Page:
He is completely alone with his thoughts since he cannot share his idea that "imperialism was an evil thing" with his countrymen. Dillard is a carefree tom boy that also lives alone in her thoughts only her thoughts are sassy, as she states that she would have died happy if the man
Crooks’s little dream of the farm is shattered by Curley’s wife’s nasty comments, putting the black man right into his "place" as inferior to a white woman, somebody already seen as being inferior to everyone else on the ranch to begin with. Crooks refuses to say Curley’s wife is wrong, he accepts the fact that he lives with ever-present racial discrimination, and says he had "forgotten himself" because they’d treated him so well. Crooks self-opinion isn’t based on what he believes he’s worth, but on knowing that no matter how he feels, others around him will always value him as less. As quickly as he got excited about the
In contrast to Mayella, Tom Robinson was treated as if he were not worth anything, for example he was being called Boy, big buck, when he was being questioned. When Mr Gilmer asked for Tom’s reason for helping Mayella, Tom admitted he had felt sorry for her. “ ‘.. I felt sorry for her, she seemed to try more’n the rest of ‘em-‘ ..‘You felt sorry for her, you felt sorry for her?’ Mr Gilmer seemed ready to rise to the ceiling”. (Page 217/218) No black man should feel sorry for a white person.
I'm just like all the other men except for the fact my dad is the boss and I don't sleep in the bunkhouse but still… It's not the same. The bastard ruined everything I cared about, the only thing I had worth living for. Ok, sure, we might not have been that happy but she was the one thing the other men didn't have. I could show her off to them and I knew they were all jealous. I could see it in their facial expressions, especially Slim’s.
She goes on to say, "God is just one idea I don't accept I get tired of Him getting credit for all the things the human race achieves through its own stubborn effort. There simply is no God- there is only man and it is he who makes miracles." Lena rises across the room and slaps Beneatha in the face. She is so intolerant of Beneatha's beliefs that she makes her say, "In my mother's house there is still God." Which may have consoled her but had little effect on Beneatha who then says (after Lena leaves the room) “Everybody thinks it’s alright for Mama to be a tyrant.
Then George warned Lennie to keep away from her; “Listen to me you crazy bastard, don’t you even look at that bitch. I don’t care what she says and what she does, I seen ‘em poison before but never seen no piece of jail bait worse than her.” Curley’s wife causes tension on the ranch because she annoys and embarrasses Curley by wandering around the ranch flirting. This makes Curley angry and feel humiliated because his wife is always seeking the attention of other men. Curley got angry with the other worker because his wife is often disappearing and he felt as if the other man laughed at him because he could not keep control of his wife. “If you can’t keep control of your god-damn wife what do you want me to do about it?” Curley’s wife’s behaviour on the ranch angered Curley so much that he often vented his anger on the other men because Lennie was laughing to himself.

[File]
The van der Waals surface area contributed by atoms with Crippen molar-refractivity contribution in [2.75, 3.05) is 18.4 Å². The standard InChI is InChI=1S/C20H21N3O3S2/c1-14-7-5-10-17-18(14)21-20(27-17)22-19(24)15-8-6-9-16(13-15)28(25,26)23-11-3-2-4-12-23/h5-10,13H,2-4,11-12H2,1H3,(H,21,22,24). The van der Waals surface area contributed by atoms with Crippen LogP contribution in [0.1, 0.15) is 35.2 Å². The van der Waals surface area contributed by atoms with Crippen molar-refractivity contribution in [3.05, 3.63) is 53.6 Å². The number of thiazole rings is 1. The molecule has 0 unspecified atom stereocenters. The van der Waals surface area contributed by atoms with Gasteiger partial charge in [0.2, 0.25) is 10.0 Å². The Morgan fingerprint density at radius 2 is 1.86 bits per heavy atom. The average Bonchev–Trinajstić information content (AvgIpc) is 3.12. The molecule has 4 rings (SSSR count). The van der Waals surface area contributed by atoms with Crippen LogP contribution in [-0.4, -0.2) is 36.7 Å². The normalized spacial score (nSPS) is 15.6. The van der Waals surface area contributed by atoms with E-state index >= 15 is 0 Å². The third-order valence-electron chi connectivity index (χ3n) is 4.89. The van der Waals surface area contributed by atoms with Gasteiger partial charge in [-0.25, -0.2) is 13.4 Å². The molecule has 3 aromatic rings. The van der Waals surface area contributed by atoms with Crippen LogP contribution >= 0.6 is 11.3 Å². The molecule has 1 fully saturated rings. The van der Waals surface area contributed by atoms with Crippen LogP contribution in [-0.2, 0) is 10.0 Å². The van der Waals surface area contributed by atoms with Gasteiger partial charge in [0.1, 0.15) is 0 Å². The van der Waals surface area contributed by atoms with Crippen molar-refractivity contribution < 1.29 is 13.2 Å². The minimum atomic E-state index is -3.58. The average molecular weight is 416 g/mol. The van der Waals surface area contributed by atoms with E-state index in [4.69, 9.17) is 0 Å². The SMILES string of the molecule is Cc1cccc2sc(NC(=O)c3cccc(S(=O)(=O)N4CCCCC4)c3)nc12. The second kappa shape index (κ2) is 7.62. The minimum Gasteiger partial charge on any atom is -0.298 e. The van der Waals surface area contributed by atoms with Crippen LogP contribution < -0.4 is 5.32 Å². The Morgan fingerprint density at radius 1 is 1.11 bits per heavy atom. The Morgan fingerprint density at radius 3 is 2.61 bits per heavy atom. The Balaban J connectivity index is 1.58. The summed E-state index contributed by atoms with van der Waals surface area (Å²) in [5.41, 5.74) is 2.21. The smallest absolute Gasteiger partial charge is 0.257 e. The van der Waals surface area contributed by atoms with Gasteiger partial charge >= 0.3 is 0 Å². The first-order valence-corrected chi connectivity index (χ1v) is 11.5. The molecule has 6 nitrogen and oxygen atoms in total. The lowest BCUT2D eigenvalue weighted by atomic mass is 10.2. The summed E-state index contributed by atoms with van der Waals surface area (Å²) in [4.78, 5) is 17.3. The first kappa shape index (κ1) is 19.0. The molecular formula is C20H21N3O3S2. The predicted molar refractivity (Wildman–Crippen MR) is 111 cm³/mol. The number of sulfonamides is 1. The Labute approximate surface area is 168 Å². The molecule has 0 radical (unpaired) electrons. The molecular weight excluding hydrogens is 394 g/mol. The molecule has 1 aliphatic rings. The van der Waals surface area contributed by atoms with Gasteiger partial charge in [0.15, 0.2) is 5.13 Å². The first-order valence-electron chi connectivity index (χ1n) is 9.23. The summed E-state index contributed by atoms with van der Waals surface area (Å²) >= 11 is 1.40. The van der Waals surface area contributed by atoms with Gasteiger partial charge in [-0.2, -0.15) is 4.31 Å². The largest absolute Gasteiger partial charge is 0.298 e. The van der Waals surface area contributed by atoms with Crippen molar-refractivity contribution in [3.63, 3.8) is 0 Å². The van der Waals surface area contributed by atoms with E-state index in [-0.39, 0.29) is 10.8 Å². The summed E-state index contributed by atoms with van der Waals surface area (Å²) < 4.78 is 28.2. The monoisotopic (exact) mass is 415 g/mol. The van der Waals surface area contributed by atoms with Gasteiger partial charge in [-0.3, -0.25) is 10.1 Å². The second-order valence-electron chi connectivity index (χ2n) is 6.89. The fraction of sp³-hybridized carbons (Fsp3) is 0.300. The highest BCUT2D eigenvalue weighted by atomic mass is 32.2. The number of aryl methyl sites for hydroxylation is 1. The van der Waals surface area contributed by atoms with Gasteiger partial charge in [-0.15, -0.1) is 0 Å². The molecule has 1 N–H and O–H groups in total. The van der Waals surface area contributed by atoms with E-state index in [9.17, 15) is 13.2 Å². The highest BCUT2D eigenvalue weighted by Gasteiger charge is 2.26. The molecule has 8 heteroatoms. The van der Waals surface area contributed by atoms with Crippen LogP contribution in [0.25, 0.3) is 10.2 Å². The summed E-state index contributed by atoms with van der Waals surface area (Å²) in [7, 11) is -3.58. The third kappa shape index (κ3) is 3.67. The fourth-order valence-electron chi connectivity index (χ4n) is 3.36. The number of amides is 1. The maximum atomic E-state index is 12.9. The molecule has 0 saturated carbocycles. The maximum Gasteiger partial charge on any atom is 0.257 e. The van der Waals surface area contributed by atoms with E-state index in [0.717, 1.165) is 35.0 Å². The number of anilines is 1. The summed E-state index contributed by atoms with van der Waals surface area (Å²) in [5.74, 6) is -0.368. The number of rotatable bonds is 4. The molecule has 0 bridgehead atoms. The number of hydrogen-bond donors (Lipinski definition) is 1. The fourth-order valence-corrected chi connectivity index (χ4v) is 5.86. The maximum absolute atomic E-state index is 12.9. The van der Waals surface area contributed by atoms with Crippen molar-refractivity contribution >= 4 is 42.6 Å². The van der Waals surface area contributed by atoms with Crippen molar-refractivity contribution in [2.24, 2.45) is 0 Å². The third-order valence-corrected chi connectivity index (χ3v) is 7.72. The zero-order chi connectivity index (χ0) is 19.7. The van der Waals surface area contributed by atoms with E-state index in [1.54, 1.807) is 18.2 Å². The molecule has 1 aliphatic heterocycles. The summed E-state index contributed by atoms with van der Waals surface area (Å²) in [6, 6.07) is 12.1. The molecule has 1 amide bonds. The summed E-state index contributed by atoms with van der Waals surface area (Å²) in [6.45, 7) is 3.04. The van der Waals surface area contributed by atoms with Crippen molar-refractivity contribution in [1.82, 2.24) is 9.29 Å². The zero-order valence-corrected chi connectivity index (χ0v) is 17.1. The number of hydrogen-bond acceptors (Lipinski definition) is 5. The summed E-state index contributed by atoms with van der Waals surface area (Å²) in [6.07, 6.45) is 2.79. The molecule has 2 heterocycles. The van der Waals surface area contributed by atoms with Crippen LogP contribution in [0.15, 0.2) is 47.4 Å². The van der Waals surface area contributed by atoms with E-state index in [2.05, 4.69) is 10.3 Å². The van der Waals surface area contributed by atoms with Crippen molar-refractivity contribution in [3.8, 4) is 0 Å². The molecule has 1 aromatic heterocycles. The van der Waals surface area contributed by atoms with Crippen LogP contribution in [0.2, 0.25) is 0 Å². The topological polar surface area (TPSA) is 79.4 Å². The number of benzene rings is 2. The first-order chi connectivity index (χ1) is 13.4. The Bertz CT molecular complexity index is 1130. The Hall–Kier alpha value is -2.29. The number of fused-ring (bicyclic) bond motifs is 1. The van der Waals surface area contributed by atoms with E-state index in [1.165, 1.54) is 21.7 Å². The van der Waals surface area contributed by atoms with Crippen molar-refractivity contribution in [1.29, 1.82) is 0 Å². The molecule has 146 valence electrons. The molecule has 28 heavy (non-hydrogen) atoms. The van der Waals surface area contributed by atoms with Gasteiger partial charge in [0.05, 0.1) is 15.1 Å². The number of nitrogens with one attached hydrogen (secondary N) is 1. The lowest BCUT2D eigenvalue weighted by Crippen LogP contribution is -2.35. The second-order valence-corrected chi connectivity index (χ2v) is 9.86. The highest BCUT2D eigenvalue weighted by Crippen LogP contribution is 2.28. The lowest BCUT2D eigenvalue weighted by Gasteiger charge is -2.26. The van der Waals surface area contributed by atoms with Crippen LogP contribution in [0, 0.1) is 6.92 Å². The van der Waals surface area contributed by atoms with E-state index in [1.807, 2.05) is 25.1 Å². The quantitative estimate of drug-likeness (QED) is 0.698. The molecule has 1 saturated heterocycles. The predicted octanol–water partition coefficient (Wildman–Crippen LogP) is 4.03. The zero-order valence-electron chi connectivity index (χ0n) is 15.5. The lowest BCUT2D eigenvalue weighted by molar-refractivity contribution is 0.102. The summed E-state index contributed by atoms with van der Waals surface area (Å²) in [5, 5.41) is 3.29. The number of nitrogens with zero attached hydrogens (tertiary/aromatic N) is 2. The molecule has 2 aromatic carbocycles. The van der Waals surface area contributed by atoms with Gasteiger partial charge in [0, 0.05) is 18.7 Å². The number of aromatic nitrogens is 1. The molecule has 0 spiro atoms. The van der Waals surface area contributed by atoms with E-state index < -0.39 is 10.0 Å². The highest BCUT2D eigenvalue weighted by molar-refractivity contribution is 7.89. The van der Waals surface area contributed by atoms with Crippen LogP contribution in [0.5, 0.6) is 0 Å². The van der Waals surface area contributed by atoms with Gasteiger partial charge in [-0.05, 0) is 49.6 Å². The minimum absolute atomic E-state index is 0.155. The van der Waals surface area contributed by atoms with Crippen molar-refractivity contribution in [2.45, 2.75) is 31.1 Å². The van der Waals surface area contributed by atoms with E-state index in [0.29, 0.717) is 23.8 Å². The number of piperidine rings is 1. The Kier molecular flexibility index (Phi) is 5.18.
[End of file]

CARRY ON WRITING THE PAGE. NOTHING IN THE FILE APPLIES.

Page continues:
Nobody couldn’t git me tuh rie no rag on mah head if Ah had hair lak dat” (hurston 47). Because Janie’s hair is long, straight, and beautiful, many men lusted after it and Joe refused to allow this. He made her bind it so men could not see it, but his jealousy ultimately caused him to lose Janie completely. The head rags she was required to wear constrained her femininity and identity. Janie was forced into hiding her real self, being what her husband waned her to be.
He was never a man to take the blame but rather say that his actions were just reactions of unfortunate events that others caused. Even though he too, along with Daisy, was not loyal to his partner, he never once admitted he was wrong. He would proceed to lollygag with Myrtle and come home to accuse Daisy of her unloyal actions towards him. A man with that much fortitude cannot be happy with whom he is or he would not be accusing anyone of anything.”…and as we drove away Tom was feeling the hot whips of panic. His wife and his mistress, until an hour ago secure and inviolate were slipping precipitately from his control.”(p.119) Tom knows that Daisy only married him for his money and although she has developed feelings for him, he fears that if he leaves her for Myrtle she will turn to Gatsby.
Gentlemen, I beg you to observe these girls: One has just now lost her mind; the other, It seems has never had a mind at all (1.150) said Creon. Creon humiliates his own nieces publicly. Tragic flaw is a very important characteristic for a tragic hero. Both Creon and Antigone have a very strong sense of pride, but Antigone’s tragic flaw is her lack of fight. Antigone was very heroic and brave at first, Creon now punishes her, and she does not fight back, but she simply badmouths her father.
Richard’s grandmother was always excessively beating him. From the beginning, Richard would not subdue himself to the white man like the other black people around. The white people knew that he was different from other black men. Whites were scared because Richard challenged the system that they had created to insure white supremacy. They feared Richard, and some of the white people felt it necessary to act out their racist feelings in order to cover up their fear.